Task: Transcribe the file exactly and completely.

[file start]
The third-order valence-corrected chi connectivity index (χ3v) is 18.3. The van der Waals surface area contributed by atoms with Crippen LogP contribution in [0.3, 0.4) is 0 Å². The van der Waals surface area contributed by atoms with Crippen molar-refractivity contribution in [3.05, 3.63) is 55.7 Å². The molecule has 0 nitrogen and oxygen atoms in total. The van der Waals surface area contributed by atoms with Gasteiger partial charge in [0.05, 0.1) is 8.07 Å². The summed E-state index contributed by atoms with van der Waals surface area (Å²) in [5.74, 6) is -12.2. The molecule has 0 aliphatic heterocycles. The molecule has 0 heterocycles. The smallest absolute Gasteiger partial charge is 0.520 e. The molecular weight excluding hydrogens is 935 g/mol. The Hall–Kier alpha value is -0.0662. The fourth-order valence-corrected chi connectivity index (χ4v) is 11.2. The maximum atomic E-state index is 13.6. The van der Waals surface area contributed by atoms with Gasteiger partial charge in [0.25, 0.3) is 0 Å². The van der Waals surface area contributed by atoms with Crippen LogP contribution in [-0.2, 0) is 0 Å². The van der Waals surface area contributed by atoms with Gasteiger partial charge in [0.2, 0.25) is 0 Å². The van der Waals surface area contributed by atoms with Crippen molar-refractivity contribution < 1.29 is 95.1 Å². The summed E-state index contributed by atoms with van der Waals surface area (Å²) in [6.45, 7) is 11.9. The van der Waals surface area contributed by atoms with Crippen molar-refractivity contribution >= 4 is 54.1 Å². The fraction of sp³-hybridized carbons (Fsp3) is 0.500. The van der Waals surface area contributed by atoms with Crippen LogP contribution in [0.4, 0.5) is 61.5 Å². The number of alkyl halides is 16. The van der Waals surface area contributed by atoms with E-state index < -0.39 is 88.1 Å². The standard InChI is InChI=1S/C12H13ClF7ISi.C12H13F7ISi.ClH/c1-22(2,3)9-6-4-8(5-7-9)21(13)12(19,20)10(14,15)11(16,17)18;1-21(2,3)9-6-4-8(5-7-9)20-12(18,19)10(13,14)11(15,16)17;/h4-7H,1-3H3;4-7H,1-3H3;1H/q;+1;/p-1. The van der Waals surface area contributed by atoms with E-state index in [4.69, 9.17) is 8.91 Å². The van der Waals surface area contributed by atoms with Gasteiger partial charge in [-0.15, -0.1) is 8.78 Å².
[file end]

The third-order valence-corrected chi connectivity index (χ3v) is 18.3. The van der Waals surface area contributed by atoms with Crippen LogP contribution in [0.3, 0.4) is 0 Å². The van der Waals surface area contributed by atoms with Crippen molar-refractivity contribution in [3.05, 3.63) is 55.7 Å². The molecule has 0 nitrogen and oxygen atoms in total. The van der Waals surface area contributed by atoms with Gasteiger partial charge in [0.05, 0.1) is 8.07 Å². The summed E-state index contributed by atoms with van der Waals surface area (Å²) in [5.74, 6) is -12.2. The molecule has 0 aliphatic heterocycles. The molecule has 0 heterocycles. The smallest absolute Gasteiger partial charge is 0.520 e. The molecular weight excluding hydrogens is 935 g/mol. The Hall–Kier alpha value is -0.0662. The fourth-order valence-corrected chi connectivity index (χ4v) is 11.2. The maximum atomic E-state index is 13.6. The van der Waals surface area contributed by atoms with Gasteiger partial charge in [0.25, 0.3) is 0 Å². The van der Waals surface area contributed by atoms with Crippen LogP contribution in [-0.2, 0) is 0 Å². The van der Waals surface area contributed by atoms with Gasteiger partial charge in [0.2, 0.25) is 0 Å². The van der Waals surface area contributed by atoms with Crippen molar-refractivity contribution < 1.29 is 95.1 Å². The summed E-state index contributed by atoms with van der Waals surface area (Å²) in [6.45, 7) is 11.9. The van der Waals surface area contributed by atoms with Crippen molar-refractivity contribution >= 4 is 54.1 Å². The fraction of sp³-hybridized carbons (Fsp3) is 0.500. The van der Waals surface area contributed by atoms with Crippen LogP contribution in [0.4, 0.5) is 61.5 Å². The number of alkyl halides is 16. The van der Waals surface area contributed by atoms with E-state index < -0.39 is 88.1 Å². The standard InChI is InChI=1S/C12H13ClF7ISi.C12H13F7ISi.ClH/c1-22(2,3)9-6-4-8(5-7-9)21(13)12(19,20)10(14,15)11(16,17)18;1-21(2,3)9-6-4-8(5-7-9)20-12(18,19)10(13,14)11(15,16)17;/h4-7H,1-3H3;4-7H,1-3H3;1H/q;+1;/p-1. The van der Waals surface area contributed by atoms with E-state index in [4.69, 9.17) is 8.91 Å². The van der Waals surface area contributed by atoms with Gasteiger partial charge in [-0.15, -0.1) is 8.78 Å².